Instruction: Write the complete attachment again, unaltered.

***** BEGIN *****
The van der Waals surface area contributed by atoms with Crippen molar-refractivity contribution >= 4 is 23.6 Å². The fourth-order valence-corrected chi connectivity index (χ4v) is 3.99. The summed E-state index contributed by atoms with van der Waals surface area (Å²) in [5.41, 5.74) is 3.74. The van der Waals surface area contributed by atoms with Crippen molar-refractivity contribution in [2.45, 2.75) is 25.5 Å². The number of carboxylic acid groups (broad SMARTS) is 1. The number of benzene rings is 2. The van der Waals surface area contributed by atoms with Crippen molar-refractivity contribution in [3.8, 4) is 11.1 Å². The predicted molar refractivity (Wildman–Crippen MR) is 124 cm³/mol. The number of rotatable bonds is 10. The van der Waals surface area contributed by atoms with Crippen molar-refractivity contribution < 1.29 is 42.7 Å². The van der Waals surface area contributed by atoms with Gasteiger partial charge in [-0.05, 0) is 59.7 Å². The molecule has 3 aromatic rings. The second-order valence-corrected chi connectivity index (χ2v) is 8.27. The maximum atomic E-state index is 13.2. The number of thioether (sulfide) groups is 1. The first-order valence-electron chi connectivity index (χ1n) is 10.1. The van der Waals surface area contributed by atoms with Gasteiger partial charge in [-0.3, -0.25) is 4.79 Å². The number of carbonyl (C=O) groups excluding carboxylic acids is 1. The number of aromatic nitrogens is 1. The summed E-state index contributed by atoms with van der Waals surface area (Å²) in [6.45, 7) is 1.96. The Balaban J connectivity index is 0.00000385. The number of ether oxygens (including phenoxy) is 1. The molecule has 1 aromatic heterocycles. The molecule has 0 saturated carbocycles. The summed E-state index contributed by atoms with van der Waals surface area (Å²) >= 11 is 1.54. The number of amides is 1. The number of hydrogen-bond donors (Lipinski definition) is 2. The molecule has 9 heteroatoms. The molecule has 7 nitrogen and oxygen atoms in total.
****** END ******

The van der Waals surface area contributed by atoms with Crippen molar-refractivity contribution >= 4 is 23.6 Å². The fourth-order valence-corrected chi connectivity index (χ4v) is 3.99. The summed E-state index contributed by atoms with van der Waals surface area (Å²) in [5.41, 5.74) is 3.74. The van der Waals surface area contributed by atoms with Crippen molar-refractivity contribution in [2.45, 2.75) is 25.5 Å². The number of carboxylic acid groups (broad SMARTS) is 1. The number of benzene rings is 2. The van der Waals surface area contributed by atoms with Crippen molar-refractivity contribution in [3.8, 4) is 11.1 Å². The predicted molar refractivity (Wildman–Crippen MR) is 124 cm³/mol. The number of rotatable bonds is 10. The van der Waals surface area contributed by atoms with Crippen molar-refractivity contribution < 1.29 is 42.7 Å². The van der Waals surface area contributed by atoms with Gasteiger partial charge in [-0.05, 0) is 59.7 Å². The molecule has 3 aromatic rings. The second-order valence-corrected chi connectivity index (χ2v) is 8.27. The maximum atomic E-state index is 13.2. The number of thioether (sulfide) groups is 1. The first-order valence-electron chi connectivity index (χ1n) is 10.1. The van der Waals surface area contributed by atoms with Gasteiger partial charge in [-0.3, -0.25) is 4.79 Å². The number of carbonyl (C=O) groups excluding carboxylic acids is 1. The number of aromatic nitrogens is 1. The summed E-state index contributed by atoms with van der Waals surface area (Å²) in [6.45, 7) is 1.96. The Balaban J connectivity index is 0.00000385. The number of ether oxygens (including phenoxy) is 1. The molecule has 1 aromatic heterocycles. The molecule has 0 saturated carbocycles. The summed E-state index contributed by atoms with van der Waals surface area (Å²) >= 11 is 1.54. The number of amides is 1. The number of hydrogen-bond donors (Lipinski definition) is 2. The molecule has 9 heteroatoms. The molecule has 7 nitrogen and oxygen atoms in total.